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Renault Loses Europe Share, But Retains Investor Support

Alliance With Daimler Might Include Electric Cars

Despite sales in Europe slipping in the first half, Renault global sales rose a bit, and in the second half of the year the company expects to shake itself free of the Japanese tsunami problems which hampered supply of some diesel engines.

Investors like Bank of America Merrill Lynch retain their support of Renault, not least because its low share price promises upward traction.

“Renault remains our preferred play among mass OEMs. A complete entry range offer, solid positions in emerging markets notably South America, Russia, North Africa and Turkey, the benefits of the Nissan Alliance from scale and cash perspectives and relative valuation remain the key reasons for our relative preference for Renault among European mass makers,” said Merrill Lynch analyst Thomas Besson.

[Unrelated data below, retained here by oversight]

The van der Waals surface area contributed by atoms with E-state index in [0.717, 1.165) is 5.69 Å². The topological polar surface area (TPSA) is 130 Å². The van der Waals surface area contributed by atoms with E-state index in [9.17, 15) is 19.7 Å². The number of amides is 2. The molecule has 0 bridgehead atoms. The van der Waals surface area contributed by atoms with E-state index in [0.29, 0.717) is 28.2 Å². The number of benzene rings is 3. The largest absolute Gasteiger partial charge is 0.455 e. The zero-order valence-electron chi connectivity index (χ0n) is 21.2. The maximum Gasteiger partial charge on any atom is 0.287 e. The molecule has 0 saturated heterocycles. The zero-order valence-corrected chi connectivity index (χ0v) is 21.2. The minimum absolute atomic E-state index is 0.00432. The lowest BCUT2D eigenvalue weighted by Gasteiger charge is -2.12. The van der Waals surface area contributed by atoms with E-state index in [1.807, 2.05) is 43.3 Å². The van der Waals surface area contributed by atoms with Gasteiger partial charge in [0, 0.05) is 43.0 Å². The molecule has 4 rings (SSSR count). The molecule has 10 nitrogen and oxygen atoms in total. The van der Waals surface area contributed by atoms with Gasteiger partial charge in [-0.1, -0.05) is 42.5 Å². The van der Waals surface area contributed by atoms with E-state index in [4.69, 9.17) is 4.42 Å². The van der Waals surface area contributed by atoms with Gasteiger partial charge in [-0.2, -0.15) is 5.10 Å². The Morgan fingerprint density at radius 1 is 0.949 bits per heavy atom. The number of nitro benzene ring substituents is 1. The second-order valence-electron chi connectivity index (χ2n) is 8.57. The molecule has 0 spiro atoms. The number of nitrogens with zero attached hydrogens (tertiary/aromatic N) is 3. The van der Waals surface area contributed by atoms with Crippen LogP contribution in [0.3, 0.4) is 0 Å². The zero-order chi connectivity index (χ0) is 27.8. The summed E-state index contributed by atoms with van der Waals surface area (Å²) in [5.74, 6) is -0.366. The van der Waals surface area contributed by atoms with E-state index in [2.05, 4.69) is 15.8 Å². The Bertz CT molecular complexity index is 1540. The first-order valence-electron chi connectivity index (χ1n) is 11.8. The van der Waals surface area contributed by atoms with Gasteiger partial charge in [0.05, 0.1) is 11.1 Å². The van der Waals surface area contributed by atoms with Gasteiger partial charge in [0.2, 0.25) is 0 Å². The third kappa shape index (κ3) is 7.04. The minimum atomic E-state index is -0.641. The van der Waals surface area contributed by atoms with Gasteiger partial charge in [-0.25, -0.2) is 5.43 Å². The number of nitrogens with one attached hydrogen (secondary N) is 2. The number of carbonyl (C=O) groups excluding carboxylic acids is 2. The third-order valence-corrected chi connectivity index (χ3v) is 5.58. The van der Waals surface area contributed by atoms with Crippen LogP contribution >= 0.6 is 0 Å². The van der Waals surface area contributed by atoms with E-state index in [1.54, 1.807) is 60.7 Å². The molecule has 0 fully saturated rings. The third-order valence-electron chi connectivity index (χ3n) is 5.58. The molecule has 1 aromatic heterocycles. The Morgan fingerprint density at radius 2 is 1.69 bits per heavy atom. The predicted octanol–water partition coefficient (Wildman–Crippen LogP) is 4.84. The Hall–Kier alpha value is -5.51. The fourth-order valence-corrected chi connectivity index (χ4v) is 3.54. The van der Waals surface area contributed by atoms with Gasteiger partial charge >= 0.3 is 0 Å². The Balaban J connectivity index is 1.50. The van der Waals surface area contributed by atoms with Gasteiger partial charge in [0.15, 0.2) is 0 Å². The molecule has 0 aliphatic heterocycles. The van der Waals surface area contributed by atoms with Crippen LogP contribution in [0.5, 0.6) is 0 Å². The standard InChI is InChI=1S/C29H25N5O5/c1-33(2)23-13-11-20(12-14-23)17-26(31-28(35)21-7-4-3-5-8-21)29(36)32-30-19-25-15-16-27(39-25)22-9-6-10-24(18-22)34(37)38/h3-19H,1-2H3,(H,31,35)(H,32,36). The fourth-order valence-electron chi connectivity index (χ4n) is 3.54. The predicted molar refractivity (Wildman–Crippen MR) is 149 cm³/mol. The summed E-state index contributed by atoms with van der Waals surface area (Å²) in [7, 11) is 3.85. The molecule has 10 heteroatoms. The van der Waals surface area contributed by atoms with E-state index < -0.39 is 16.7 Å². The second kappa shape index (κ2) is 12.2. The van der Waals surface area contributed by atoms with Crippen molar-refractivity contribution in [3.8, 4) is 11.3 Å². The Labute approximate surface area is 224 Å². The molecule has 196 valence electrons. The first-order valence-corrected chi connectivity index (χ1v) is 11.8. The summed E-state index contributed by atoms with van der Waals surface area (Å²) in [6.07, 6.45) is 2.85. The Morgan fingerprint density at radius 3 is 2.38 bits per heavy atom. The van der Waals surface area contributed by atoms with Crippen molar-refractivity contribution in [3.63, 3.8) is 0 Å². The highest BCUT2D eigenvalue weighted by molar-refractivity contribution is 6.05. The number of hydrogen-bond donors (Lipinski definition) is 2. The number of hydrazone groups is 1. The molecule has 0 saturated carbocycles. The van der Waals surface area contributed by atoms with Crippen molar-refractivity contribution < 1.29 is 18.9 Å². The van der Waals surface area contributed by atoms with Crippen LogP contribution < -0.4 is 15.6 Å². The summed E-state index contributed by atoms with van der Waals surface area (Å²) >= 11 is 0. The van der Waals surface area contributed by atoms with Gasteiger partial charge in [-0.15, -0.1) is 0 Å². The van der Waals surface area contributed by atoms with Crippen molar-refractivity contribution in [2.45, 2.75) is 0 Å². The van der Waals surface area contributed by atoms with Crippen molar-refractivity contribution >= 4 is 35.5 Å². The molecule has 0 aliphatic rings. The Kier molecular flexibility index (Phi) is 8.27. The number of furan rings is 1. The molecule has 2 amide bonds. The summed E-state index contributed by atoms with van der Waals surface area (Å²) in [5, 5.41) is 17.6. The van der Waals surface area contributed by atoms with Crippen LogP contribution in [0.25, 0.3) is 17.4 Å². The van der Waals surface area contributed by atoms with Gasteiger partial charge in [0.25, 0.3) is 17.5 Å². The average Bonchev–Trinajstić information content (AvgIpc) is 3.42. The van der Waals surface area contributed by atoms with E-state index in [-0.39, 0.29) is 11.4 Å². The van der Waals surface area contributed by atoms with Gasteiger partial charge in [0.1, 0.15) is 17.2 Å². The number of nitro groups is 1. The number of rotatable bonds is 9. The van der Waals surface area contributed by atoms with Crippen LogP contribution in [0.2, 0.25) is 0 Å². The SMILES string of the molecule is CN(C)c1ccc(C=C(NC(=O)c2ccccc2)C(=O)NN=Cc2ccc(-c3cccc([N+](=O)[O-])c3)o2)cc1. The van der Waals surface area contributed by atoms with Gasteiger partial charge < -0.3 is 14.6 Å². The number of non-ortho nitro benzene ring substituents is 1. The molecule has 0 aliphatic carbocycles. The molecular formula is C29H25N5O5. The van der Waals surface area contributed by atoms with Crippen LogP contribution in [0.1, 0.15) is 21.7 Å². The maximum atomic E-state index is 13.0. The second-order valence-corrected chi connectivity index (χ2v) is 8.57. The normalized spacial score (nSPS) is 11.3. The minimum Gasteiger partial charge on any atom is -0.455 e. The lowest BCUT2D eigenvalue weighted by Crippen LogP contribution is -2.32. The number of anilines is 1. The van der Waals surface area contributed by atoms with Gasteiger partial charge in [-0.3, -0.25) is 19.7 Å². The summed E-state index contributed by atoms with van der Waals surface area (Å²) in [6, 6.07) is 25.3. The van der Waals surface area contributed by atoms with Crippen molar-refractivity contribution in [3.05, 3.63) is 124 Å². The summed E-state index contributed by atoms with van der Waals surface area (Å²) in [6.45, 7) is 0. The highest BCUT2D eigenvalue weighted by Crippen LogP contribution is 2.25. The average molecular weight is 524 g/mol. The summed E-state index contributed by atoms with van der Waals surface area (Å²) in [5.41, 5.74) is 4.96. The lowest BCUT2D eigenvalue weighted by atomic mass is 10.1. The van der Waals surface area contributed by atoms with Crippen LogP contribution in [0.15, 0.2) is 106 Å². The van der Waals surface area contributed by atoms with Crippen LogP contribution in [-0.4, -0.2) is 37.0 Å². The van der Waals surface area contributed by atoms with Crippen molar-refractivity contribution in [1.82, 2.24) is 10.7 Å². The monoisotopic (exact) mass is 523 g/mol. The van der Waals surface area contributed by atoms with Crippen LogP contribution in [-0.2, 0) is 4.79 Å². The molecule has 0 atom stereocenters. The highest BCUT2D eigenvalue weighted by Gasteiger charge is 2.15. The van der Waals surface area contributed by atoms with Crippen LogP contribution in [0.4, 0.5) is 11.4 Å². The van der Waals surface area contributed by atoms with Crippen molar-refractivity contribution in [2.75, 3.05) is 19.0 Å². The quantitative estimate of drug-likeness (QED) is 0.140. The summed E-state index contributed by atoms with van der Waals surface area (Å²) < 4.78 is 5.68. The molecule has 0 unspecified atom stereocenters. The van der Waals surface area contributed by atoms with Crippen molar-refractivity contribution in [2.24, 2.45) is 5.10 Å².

Renault’s first half sales rose 1.9 per cent to 1,374,000, but European market share fell 0.7 percentage points to 10 per cent. Sales in France fell 9.9 per cent and market share slid 3.3 percentage points to 25.2 per cent.

Deutsche Bank is also a supporter, saying that component supply disruption should be progressively sorted out towards the end of July, after costing 50,000 sales in the first half and probably between €150 and €200 million of operating profit. French market share loss should almost entirely be recovered in the second half.

At a press conference following the sales figures announcement, new chief operating officer Carlos Tavares reaffirmed what has seemed a hostage to fortune by many; that by 2020, sales of battery electric vehicles would reach 10 per cent of the global market. Most big manufacturers believe that even five per cent is a target on the high side.

Tavares also hinted at a possible deal with Daimler on electric cars.

“Could we expand it (the cooperation plan with Daimler) to include making electric vehicles? I don’t see why we couldn’t envisage that,” Tavares said, answering a question.

Renault and its alliance partner Nissan of Japan formed a strategic alliance based on the exchange of small equity stakes and promised to work on new technology in general, and the production of a new Smart car to also replace the Twingo, in particular.


Neil Winton – July 20, 2011

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